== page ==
Guest Post: Dr Paul Johnstone (Plant and Food Research) on Improving Profits by Reducing Surface Ponding

Ponding of surface runoff from rainfall and irrigation can reduce crop production. The ‘Holding it together’ project addresses this.

Plant & Food Research and LandWISE are working with growers on ways to reduce surface ponding, improve soil quality and increase returns.

MAF Sustainable Farming Fund, Fresh Vegetable Product Group, Potatoes NZ, Hawke’s Bay Regional Council, Horizons Regional Council, Auckland Regional Council, Environment Waikato and Ballance Agri-Nutrients have funded the project.

Runoff occurs when water infiltration is slower than application of rain or irrigation. In some soils, slow infiltration is due to texture, in others it is reduced by frequent tillage or compaction. Whatever the cause, runoff can pond for extended periods, in low-lying dips or field edges. This ponding can be damaging to crops.

Trials with onions have shown that even temporary ponding can reduce yields. Yield loss ranged from 60-80%.  Ponding also reduced the proportion of yield within the most profitable size range.

In one field, a leaky pipe resulted in ponding during irrigation. This area of 0.2 ha cost the grower $1,700 in lost income. The cost of fixing the pipe was $10.

A  similar-sized area was affected by ponding during spring rainfall. Resulting crop loss totalled $3,500 in lost income.

Other crops dislike wet feet too, especially during germination, emergence and early growth, when ponding can affect establishment and final yield outcomes.

Weeds and soil-borne diseases can also flourish in affected areas.  Mobile nutrients, such as nitrogen, are easily leached beyond shallow root zones, resulting in potential deficiency. In worst cases, crops require replanting.

The project also looked at the grower’s greatest asset – their soil. Soil condition proved to be poorer in ponded areas. In particular, aggregates became clumpy, and soils heavily compacted.  When aggregation and structure collapse, soils become poorly drained and aerated, access to nutrients and water is restricted, and this reduces yield.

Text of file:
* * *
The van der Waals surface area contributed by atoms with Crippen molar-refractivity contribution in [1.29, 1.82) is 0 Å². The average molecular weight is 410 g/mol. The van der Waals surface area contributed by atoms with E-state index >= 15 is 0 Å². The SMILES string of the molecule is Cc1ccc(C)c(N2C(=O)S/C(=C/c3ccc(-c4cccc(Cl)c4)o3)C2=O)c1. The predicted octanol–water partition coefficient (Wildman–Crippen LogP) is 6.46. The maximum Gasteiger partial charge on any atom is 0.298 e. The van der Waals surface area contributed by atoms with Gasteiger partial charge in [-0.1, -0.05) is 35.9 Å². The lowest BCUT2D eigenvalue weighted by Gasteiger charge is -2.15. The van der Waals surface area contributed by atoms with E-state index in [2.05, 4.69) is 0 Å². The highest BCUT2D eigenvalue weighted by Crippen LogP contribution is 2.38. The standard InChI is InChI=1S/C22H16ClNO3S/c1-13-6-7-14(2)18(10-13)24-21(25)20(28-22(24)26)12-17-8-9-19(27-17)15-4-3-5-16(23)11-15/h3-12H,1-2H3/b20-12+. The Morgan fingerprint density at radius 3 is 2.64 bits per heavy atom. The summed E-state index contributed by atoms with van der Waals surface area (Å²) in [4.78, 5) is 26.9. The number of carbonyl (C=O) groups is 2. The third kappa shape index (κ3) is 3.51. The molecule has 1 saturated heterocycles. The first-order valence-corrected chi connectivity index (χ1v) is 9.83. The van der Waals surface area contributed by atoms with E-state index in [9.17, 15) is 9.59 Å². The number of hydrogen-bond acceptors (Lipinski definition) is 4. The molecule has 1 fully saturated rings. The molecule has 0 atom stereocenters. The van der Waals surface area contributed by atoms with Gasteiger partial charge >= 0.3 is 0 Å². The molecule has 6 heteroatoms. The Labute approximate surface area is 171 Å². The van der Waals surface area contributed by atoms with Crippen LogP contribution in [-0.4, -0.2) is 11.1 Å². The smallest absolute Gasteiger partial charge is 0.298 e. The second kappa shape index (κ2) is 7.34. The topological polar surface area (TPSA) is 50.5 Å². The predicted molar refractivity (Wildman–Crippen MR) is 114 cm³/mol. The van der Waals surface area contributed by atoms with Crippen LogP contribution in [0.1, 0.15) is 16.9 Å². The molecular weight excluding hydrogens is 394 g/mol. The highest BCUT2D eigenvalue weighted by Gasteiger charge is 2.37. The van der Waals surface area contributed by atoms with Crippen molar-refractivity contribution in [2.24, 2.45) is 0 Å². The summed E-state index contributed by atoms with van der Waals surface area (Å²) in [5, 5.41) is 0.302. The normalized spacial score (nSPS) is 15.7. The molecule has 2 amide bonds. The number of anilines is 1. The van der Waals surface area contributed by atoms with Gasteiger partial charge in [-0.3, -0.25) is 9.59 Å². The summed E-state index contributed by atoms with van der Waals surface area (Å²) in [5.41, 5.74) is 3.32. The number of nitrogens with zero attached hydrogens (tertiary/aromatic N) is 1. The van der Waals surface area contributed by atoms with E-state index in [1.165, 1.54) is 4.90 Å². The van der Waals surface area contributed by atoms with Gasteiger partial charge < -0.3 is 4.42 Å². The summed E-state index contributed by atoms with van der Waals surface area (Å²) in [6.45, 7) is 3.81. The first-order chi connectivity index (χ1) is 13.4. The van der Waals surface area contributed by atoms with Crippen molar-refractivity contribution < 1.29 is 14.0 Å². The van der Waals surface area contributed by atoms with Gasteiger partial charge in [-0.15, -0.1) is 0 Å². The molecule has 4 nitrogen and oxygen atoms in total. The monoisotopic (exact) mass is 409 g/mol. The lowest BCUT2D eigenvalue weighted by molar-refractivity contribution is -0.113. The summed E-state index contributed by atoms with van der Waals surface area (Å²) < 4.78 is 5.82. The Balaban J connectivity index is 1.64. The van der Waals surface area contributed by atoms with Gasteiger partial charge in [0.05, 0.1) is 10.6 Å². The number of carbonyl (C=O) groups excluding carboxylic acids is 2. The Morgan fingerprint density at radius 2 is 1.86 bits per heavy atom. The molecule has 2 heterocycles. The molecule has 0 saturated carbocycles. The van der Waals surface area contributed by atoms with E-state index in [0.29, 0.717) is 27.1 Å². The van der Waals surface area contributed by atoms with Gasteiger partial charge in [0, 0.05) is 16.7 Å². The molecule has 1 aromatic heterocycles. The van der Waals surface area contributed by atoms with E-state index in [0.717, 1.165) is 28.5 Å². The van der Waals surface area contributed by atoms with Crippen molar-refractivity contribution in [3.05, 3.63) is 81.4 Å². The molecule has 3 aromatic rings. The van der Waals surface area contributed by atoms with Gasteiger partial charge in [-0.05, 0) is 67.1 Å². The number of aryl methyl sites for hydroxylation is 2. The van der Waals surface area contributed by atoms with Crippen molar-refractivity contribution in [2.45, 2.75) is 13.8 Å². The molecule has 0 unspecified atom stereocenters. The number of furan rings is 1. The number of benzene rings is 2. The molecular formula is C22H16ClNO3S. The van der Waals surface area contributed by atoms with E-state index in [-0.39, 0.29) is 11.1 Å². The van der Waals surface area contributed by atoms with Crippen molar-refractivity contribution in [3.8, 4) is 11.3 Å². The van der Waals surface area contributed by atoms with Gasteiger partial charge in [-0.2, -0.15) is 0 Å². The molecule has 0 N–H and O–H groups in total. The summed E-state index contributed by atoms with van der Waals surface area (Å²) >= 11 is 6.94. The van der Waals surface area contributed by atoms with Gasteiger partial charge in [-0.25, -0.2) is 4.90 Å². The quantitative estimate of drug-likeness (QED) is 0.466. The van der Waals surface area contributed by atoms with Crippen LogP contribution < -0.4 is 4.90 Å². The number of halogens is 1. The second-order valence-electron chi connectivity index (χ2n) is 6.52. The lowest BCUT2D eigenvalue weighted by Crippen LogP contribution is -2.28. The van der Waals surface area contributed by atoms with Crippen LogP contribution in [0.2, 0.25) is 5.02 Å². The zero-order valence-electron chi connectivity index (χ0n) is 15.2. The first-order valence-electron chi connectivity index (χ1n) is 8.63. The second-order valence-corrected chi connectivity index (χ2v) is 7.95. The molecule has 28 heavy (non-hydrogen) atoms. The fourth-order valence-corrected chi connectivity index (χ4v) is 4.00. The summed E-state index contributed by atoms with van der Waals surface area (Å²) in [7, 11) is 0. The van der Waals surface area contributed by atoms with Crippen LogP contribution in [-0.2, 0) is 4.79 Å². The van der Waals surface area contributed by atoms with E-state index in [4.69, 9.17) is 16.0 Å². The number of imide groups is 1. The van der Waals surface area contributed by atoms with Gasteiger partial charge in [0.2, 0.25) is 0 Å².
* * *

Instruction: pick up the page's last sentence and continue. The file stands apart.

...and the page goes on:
Nutrients and productive topsoil also concentrate in ponded areas after runoff.  In ponded areas, soil Olsen P levels were as much as 75% higher than adjacent unponded areas. Organic matter levels were higher too. This can contribute to variability and input inefficiency over time.

Furrow diking is a tool to reduce surface runoff. Small soil dikes (dams) are formed in wheel tracks by a towed implement. Controlling runoff largely eliminates the impacts of ponding, meaning better returns.

Horowhenua grower, John Clarke has seen how effective diking can be. In the past, ponding has reduced yields in low-lying areas. Where they tested diking there was no standing water after heavy rain, this is a major improvement.

Hawke’s Bay grower Scott Lawson of True Earth Organics, is also an advocate. “Diking eliminates ponding damage and can reduce disease incidence. It’s standard practice now”.

Growers may also harvest more rainfall with diking installed, as water has more soaking time and so more storage in the soil.

Scott Lawson notes that soils need to have good drainage. “sustainability of farming operations includes promoting good soil structure, by building organic matter levels, reducing cultivation and working to eliminate compaction”.

For more information on ‘Holding it Together’ projects or on implementing practices on-farm please contact Paul Johnstone (Plant and Food Research) or Dan Bloomer (LandWISE).

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